D… Depth!

Jesus said to them,
“Come after me and I will make you fishers of people!”

Mark 1:17

D is for Depth. I’ve often wondered if Jesus appreciated the irony of the situation when he called Simon and Andrew to follow him. They were already experts regarding what lay beneath the surface. After all, they were successful fishermen. Still, Jesus asked them to cast their nets into much deeper waters. Jesus asked them to set their sights upon fellow souls…

It seems to me that I deal best with the challenges before me when I look beneath the surface as well. Many things aren’t as they seem. Just as Simon and Andrew made a science of studying the waters to determine where best to cast their nets, I must study the circumstances and people around me before casting a word or deed in their direction. When a quick response is necessary, I rely on God to guide me just as Jesus guided his followers. However, when I’m blessed with the time to plan ahead, it’s up to me to use that time well.

Depth… Of all of God’s gifts, I think I truly appreciate the understanding of another soul. What a gift it is when someone delves beneath the surface to discover what actually makes me tick! What a gift it is when I care enough to allow another to share the depths of his or her spirit with me!

Dear God, you understand us to depths of our cores. Help us to cast our nets with care as we seek to discover the gifts deep within all of those you have given us to love.

©2019 Mary Penich – All Rights Reserved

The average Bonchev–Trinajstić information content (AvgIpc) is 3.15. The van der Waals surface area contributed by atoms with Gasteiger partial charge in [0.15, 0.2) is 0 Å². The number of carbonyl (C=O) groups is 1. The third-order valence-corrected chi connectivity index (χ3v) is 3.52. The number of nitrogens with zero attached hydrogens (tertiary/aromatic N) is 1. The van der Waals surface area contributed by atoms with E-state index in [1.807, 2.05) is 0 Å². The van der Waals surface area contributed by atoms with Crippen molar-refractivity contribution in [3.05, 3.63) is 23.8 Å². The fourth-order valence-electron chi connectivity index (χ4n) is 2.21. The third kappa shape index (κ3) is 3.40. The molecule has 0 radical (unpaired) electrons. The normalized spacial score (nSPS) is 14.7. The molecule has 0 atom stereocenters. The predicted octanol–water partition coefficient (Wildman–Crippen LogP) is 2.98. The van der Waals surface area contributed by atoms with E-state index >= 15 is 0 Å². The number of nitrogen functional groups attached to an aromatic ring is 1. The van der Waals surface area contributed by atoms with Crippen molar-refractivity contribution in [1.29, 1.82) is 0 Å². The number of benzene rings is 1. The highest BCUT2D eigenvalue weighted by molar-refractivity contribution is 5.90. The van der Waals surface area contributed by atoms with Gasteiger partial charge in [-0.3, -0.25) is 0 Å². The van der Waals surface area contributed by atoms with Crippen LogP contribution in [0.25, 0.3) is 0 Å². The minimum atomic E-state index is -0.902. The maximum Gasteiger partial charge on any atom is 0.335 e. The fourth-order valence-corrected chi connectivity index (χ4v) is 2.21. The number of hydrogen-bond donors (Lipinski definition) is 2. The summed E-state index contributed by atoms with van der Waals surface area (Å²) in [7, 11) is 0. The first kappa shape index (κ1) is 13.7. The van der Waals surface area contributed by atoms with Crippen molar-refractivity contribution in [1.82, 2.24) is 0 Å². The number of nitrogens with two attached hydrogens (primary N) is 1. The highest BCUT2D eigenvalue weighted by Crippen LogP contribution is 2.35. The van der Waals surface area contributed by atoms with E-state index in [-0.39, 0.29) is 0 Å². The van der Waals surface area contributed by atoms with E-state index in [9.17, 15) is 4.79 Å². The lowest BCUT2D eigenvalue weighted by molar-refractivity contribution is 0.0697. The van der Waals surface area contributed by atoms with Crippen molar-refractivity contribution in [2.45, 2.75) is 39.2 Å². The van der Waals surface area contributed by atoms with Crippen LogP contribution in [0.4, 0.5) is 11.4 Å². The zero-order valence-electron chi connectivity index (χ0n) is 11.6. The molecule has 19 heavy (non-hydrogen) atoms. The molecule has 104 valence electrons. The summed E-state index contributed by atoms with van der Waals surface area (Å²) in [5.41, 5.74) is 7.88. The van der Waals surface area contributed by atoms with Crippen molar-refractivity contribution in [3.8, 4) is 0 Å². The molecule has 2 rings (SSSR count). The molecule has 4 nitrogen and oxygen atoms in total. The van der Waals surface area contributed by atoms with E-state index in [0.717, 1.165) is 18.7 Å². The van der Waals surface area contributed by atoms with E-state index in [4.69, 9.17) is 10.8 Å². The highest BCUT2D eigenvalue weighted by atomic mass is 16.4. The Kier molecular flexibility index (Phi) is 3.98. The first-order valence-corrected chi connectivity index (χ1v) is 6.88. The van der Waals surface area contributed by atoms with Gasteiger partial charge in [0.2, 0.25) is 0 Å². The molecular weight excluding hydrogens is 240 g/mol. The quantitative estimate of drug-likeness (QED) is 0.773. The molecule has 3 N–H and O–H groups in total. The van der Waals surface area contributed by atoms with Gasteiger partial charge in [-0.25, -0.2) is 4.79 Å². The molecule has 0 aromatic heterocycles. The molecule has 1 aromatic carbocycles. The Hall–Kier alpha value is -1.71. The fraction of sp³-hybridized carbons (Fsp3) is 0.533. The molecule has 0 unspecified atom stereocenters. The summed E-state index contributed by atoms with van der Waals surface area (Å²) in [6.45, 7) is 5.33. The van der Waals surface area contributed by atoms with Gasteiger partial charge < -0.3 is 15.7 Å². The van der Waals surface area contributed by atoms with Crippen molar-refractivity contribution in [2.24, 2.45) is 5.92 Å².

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Making Things Right Again and Again…

I find it very difficult to be at odds with just about anyone. The truth is that I’m happiest when the people around me not only get along, but also enjoy one another. This propensity to be at peace with my fellow humans is likely a remnant from lessons offered by my parents, extended family and teachers far too long ago. In spite of the passage of time, their insistence that I love everyone remains etched in my memory. My parents taught me through their words and their example. They were sweetly affectionate toward one another and each let us know in his and her own way that we were loved as well. They also made it clear that we were to love one another accordingly. As a result, my sisters, brother and I were expected not to fight. When we did, our mom brought the error of our ways to our immediate attention. She reminded whichever of us were the culprits that we needed to have “charity” in our hearts. Eventually, I accepted that there was something to this “getting along” business. Ever since, I’ve tried to live accordingly. At times, I’ve experienced great success. At times, I’ve failed miserably. My successful attempts resulted in the relationships I’ve enjoyed throughout the years. My failures resulted in lost intimacy, lost trust, lost understanding, lost companionship, lost friendship, lost… You get the idea.

Though I’ve stored these losses in the recesses of my memory, the most minimal prompts return them to the forefront of my psyche. In an instant, the pain is back in full force. I find myself reviewing my mistakes. Over and over again, I ask myself what else I would have, could have or should have done to make things end differently. Sometimes, I truthfully answer that I did my best. I found it necessary to shake the dust from my sandals and to move on because I could do no more. Jesus himself offered this alternative when nothing else was possible. Sometimes, I shamefully answer that I was too fearful, too proud, too stubborn or too shallow to see the alternatives, much less to respond accordingly. On these occasions, the guilt sets in and I ask myself once again how I can make things right. My failures in this regard make today’s gospel (John 21:1-19) a most welcome reminder of Jesus’ position regarding such quandaries.